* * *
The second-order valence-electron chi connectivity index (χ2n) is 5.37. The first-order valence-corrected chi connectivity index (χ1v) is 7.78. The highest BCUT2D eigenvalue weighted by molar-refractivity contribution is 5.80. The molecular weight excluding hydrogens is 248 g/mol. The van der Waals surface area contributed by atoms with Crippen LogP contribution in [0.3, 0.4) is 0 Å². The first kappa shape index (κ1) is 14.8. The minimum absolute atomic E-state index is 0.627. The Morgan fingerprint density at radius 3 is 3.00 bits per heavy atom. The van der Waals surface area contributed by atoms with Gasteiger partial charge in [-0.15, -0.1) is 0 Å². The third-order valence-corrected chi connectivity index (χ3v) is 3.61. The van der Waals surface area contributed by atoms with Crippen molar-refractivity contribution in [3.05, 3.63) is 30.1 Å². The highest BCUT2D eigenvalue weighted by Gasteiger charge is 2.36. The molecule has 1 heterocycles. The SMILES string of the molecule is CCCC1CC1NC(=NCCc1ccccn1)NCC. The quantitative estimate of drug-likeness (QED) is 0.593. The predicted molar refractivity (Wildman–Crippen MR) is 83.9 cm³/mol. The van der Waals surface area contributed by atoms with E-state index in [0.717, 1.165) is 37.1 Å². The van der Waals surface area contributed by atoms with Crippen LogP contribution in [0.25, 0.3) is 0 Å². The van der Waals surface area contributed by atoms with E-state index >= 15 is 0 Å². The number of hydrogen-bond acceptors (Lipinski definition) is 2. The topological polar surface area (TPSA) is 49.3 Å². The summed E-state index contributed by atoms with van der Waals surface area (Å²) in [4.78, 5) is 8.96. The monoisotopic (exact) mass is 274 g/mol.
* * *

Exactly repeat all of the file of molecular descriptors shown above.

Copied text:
The second-order valence-electron chi connectivity index (χ2n) is 5.37. The first-order valence-corrected chi connectivity index (χ1v) is 7.78. The highest BCUT2D eigenvalue weighted by molar-refractivity contribution is 5.80. The molecular weight excluding hydrogens is 248 g/mol. The van der Waals surface area contributed by atoms with Crippen LogP contribution in [0.3, 0.4) is 0 Å². The first kappa shape index (κ1) is 14.8. The minimum absolute atomic E-state index is 0.627. The Morgan fingerprint density at radius 3 is 3.00 bits per heavy atom. The van der Waals surface area contributed by atoms with Gasteiger partial charge in [-0.15, -0.1) is 0 Å². The third-order valence-corrected chi connectivity index (χ3v) is 3.61. The van der Waals surface area contributed by atoms with Crippen molar-refractivity contribution in [3.05, 3.63) is 30.1 Å². The highest BCUT2D eigenvalue weighted by Gasteiger charge is 2.36. The molecule has 1 heterocycles. The SMILES string of the molecule is CCCC1CC1NC(=NCCc1ccccn1)NCC. The quantitative estimate of drug-likeness (QED) is 0.593. The predicted molar refractivity (Wildman–Crippen MR) is 83.9 cm³/mol. The van der Waals surface area contributed by atoms with E-state index in [0.717, 1.165) is 37.1 Å². The van der Waals surface area contributed by atoms with Crippen LogP contribution in [0.25, 0.3) is 0 Å². The van der Waals surface area contributed by atoms with E-state index >= 15 is 0 Å². The number of hydrogen-bond acceptors (Lipinski definition) is 2. The topological polar surface area (TPSA) is 49.3 Å². The summed E-state index contributed by atoms with van der Waals surface area (Å²) in [4.78, 5) is 8.96. The monoisotopic (exact) mass is 274 g/mol.